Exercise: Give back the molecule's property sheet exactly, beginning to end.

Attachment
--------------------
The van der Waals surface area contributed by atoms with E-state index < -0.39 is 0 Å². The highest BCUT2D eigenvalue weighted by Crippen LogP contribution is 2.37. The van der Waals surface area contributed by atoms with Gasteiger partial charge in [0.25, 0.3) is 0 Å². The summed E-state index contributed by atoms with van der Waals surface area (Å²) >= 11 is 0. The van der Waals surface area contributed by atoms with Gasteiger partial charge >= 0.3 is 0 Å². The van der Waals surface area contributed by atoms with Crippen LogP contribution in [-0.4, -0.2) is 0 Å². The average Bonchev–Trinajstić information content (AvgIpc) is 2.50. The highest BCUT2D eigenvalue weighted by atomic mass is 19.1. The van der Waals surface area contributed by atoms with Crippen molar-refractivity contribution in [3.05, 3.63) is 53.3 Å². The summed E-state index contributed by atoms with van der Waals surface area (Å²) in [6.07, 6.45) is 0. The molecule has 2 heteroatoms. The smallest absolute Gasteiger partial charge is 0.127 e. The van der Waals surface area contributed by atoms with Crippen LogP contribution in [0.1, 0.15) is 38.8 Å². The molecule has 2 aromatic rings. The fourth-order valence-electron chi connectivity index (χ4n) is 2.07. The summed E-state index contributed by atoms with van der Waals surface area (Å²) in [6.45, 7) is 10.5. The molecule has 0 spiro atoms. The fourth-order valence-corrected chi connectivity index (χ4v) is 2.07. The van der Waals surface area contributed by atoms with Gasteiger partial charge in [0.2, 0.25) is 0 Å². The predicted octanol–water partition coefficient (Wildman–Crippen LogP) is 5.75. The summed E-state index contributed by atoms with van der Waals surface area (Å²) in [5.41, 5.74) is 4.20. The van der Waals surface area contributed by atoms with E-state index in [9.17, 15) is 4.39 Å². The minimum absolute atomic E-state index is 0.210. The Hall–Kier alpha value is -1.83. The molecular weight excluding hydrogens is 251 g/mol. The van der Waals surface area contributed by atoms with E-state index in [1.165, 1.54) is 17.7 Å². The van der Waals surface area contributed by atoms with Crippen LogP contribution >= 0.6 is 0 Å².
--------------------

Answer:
The van der Waals surface area contributed by atoms with E-state index < -0.39 is 0 Å². The highest BCUT2D eigenvalue weighted by Crippen LogP contribution is 2.37. The van der Waals surface area contributed by atoms with Gasteiger partial charge in [0.25, 0.3) is 0 Å². The summed E-state index contributed by atoms with van der Waals surface area (Å²) >= 11 is 0. The van der Waals surface area contributed by atoms with Gasteiger partial charge >= 0.3 is 0 Å². The van der Waals surface area contributed by atoms with Crippen LogP contribution in [-0.4, -0.2) is 0 Å². The average Bonchev–Trinajstić information content (AvgIpc) is 2.50. The highest BCUT2D eigenvalue weighted by atomic mass is 19.1. The van der Waals surface area contributed by atoms with Crippen molar-refractivity contribution in [3.05, 3.63) is 53.3 Å². The summed E-state index contributed by atoms with van der Waals surface area (Å²) in [6.07, 6.45) is 0. The molecule has 2 heteroatoms. The smallest absolute Gasteiger partial charge is 0.127 e. The van der Waals surface area contributed by atoms with Crippen LogP contribution in [0.1, 0.15) is 38.8 Å². The molecule has 2 aromatic rings. The fourth-order valence-electron chi connectivity index (χ4n) is 2.07. The summed E-state index contributed by atoms with van der Waals surface area (Å²) in [6.45, 7) is 10.5. The molecule has 0 spiro atoms. The fourth-order valence-corrected chi connectivity index (χ4v) is 2.07. The van der Waals surface area contributed by atoms with Gasteiger partial charge in [0.2, 0.25) is 0 Å². The predicted octanol–water partition coefficient (Wildman–Crippen LogP) is 5.75. The summed E-state index contributed by atoms with van der Waals surface area (Å²) in [5.41, 5.74) is 4.20. The van der Waals surface area contributed by atoms with E-state index in [9.17, 15) is 4.39 Å². The minimum absolute atomic E-state index is 0.210. The Hall–Kier alpha value is -1.83. The molecular weight excluding hydrogens is 251 g/mol. The van der Waals surface area contributed by atoms with E-state index in [1.165, 1.54) is 17.7 Å². The van der Waals surface area contributed by atoms with Crippen LogP contribution >= 0.6 is 0 Å².